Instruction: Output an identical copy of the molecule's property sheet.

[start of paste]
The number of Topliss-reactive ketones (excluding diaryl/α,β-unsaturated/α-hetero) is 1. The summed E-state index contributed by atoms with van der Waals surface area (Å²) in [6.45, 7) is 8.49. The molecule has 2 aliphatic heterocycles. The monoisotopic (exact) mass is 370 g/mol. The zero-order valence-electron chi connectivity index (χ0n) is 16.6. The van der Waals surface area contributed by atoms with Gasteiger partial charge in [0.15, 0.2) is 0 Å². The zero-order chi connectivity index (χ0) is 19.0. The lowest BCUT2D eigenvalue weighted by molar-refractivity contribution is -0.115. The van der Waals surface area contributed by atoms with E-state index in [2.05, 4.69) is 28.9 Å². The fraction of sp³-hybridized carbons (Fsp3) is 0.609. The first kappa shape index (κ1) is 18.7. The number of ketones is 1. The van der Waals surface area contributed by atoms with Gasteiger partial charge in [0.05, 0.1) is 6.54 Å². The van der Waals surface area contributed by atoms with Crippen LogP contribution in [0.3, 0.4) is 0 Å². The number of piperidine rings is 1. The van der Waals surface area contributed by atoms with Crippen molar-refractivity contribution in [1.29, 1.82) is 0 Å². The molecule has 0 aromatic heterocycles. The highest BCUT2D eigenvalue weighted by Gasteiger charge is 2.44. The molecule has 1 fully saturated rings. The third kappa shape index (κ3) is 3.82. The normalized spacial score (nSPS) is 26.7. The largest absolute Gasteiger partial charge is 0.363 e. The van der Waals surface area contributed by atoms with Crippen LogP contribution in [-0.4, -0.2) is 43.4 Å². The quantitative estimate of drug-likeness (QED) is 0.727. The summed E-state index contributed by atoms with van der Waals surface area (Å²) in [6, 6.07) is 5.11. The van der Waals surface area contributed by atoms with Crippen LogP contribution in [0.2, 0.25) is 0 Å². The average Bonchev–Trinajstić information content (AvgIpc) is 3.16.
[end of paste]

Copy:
The number of Topliss-reactive ketones (excluding diaryl/α,β-unsaturated/α-hetero) is 1. The summed E-state index contributed by atoms with van der Waals surface area (Å²) in [6.45, 7) is 8.49. The molecule has 2 aliphatic heterocycles. The monoisotopic (exact) mass is 370 g/mol. The zero-order valence-electron chi connectivity index (χ0n) is 16.6. The van der Waals surface area contributed by atoms with Gasteiger partial charge in [0.15, 0.2) is 0 Å². The zero-order chi connectivity index (χ0) is 19.0. The lowest BCUT2D eigenvalue weighted by molar-refractivity contribution is -0.115. The van der Waals surface area contributed by atoms with E-state index in [2.05, 4.69) is 28.9 Å². The fraction of sp³-hybridized carbons (Fsp3) is 0.609. The first kappa shape index (κ1) is 18.7. The number of ketones is 1. The van der Waals surface area contributed by atoms with Gasteiger partial charge in [0.05, 0.1) is 6.54 Å². The van der Waals surface area contributed by atoms with Crippen LogP contribution in [0.3, 0.4) is 0 Å². The number of piperidine rings is 1. The van der Waals surface area contributed by atoms with Crippen molar-refractivity contribution in [1.29, 1.82) is 0 Å². The molecule has 0 aromatic heterocycles. The highest BCUT2D eigenvalue weighted by Gasteiger charge is 2.44. The molecule has 1 fully saturated rings. The third kappa shape index (κ3) is 3.82. The normalized spacial score (nSPS) is 26.7. The largest absolute Gasteiger partial charge is 0.363 e. The van der Waals surface area contributed by atoms with Crippen LogP contribution in [-0.4, -0.2) is 43.4 Å². The quantitative estimate of drug-likeness (QED) is 0.727. The summed E-state index contributed by atoms with van der Waals surface area (Å²) in [6, 6.07) is 5.11. The van der Waals surface area contributed by atoms with Crippen LogP contribution in [0.2, 0.25) is 0 Å². The average Bonchev–Trinajstić information content (AvgIpc) is 3.16.